Draft Taps with Walnut Inlay

First time trying to do an inlay, lots of experimentation and definitely a learning experience.

I was inspired to make tap handles for a friend’s microbrewery - overlaid his logo onto six tap handles that would line up to make an overall image.

Main wood is white oak (I think - it was an inexpensive trimming). Inlay is walnut. Parts were cut in gangs:

Along the way, I decided to change from a threaded waste board to T-tracks, happy with the change. I also toyed with “Manufacturing Models” in Fusion 360 to make design changes for cutting that don’t affect the source models.

One big thing I tried (that did work nicely) was ever so slightly angling the walls of the inset wood (approximately 5 degrees - the same as the 1/8 tapered endmill I would use) so as to have the inset nest tightly.

Both the handles and the insets were cut with a 1/8 up cut bit (adaptive clearing, contour with stock-to-leave) followed by the 1/8 tapered endmill (contour) to cut the inlay edges. The final dimensions of the inlays themselves were cut with a very slight negative stock to leave (that is, taking a very very slight amount of extra material off) to allow for fitting.

The glue up was a bit of a pain - the inlays would squirm themselves out of place if they had no features that stuck them - but all in all things came out really nicely with a bit (well, a lot) of sanding. I used my table saw to cut the majority of the excess inlay to reduce the amount of sanding required.

Progress! First test inlay glued, cut, and sanded.

The final set, with a light coat of beeswax. I will likely add another coat or two.

Closeup of the inlay:

Tons learned in this project - it was my first time trying inlays, first time I used beeswax finish, and a bunch of new Fusion techniques, as well as new ideas for how to hold down my work.

I’m really excited to see these when they are installed - I will have to post a follow-up picture!


Nice word Ed! Those inlays look great and you got to help a friend while learning a new trick, win win.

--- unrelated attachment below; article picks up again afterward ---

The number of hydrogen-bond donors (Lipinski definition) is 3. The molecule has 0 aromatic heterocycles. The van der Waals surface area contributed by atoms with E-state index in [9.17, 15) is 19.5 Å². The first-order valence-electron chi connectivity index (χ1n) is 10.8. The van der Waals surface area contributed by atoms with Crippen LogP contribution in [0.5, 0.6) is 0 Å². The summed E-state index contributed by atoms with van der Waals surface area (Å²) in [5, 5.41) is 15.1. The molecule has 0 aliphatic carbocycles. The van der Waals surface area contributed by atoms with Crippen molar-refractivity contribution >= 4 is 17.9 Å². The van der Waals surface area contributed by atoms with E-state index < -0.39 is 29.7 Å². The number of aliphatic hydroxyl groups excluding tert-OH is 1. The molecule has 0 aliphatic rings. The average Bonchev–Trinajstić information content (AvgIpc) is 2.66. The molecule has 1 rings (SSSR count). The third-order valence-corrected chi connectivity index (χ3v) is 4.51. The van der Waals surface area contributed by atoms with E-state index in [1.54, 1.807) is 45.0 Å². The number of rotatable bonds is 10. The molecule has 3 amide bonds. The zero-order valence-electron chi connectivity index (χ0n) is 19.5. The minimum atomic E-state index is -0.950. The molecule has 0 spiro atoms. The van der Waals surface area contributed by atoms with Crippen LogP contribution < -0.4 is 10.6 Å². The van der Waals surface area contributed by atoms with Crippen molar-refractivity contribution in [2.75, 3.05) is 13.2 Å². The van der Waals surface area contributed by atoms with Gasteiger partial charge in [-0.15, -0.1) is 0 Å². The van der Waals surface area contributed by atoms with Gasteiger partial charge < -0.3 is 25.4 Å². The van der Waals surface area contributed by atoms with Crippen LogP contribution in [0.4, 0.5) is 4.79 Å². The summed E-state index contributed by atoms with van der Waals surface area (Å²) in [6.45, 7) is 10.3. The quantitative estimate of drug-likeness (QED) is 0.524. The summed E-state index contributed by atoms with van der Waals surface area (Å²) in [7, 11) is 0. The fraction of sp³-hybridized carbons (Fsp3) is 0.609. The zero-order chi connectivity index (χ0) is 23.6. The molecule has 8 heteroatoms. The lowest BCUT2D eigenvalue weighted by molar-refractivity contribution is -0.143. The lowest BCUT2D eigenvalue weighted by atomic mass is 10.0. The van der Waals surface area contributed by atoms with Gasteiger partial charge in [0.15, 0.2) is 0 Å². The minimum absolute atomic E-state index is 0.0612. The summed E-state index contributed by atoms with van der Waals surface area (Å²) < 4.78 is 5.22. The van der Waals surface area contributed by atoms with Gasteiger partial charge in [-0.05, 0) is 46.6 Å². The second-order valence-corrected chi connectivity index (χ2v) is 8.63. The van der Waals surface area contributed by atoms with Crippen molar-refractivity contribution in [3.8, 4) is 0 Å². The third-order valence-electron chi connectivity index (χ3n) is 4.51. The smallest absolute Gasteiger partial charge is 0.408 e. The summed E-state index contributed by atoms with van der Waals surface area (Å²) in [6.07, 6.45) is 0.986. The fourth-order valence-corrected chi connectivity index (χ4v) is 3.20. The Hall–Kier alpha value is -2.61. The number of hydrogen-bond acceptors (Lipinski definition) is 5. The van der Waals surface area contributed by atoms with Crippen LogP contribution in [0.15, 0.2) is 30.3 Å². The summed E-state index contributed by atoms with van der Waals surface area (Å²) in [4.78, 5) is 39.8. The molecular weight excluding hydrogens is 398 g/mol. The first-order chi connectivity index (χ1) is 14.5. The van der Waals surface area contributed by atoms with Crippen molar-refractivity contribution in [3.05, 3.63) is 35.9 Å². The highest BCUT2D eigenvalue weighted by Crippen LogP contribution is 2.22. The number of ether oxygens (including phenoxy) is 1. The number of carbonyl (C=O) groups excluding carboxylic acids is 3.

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Looks great.

Can you explain your hold down here? Are you bolting the workpiece down to your threaded interest (then to your t-track) and machining around all the bolts?


Yes, exactly. I realized that since I would need to do post machining cutting with a bandsaw or table saw anyway, I may as well just use holes in the stock and avoid cutting them.

This is where I started really getting to know “Manufacturing Models” in Fusion - it lets me change the model in ways that allow me to add un-machined areas, tabs, etc, without modifying the base models.

In this image, you can see where I added unmachined areas both to reduce machining time as well as give me somewhere to bolt through.

The old threaded wasteboard was less forgiving of this strategy, since the holes were more restricted. With the new t tracks, I just had to keep the holes in a line.

You can see multiple setups in this image - the green part is one of them, with the final cutting pass displayed. To the left of it you can see the six model pieces and the three “posts” (for want of a better word) where I drilled the hold down holes and made sure not to machine.

I’m really happy with this method - if I’m going to be removing stock anyway, I may as well get maximal clamping without too much effort. Add on the fact that I still use nylon fasteners, and even if I hit one of the hold downs there is minimal damage.


@elbarsal Excellent work, Ed. Thank you much for the detailed explanation of your process. :grinning:

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Taps installed!

For KW locals, check out Counterpoint Brewing… great beer (and some fancy tap handles lol)

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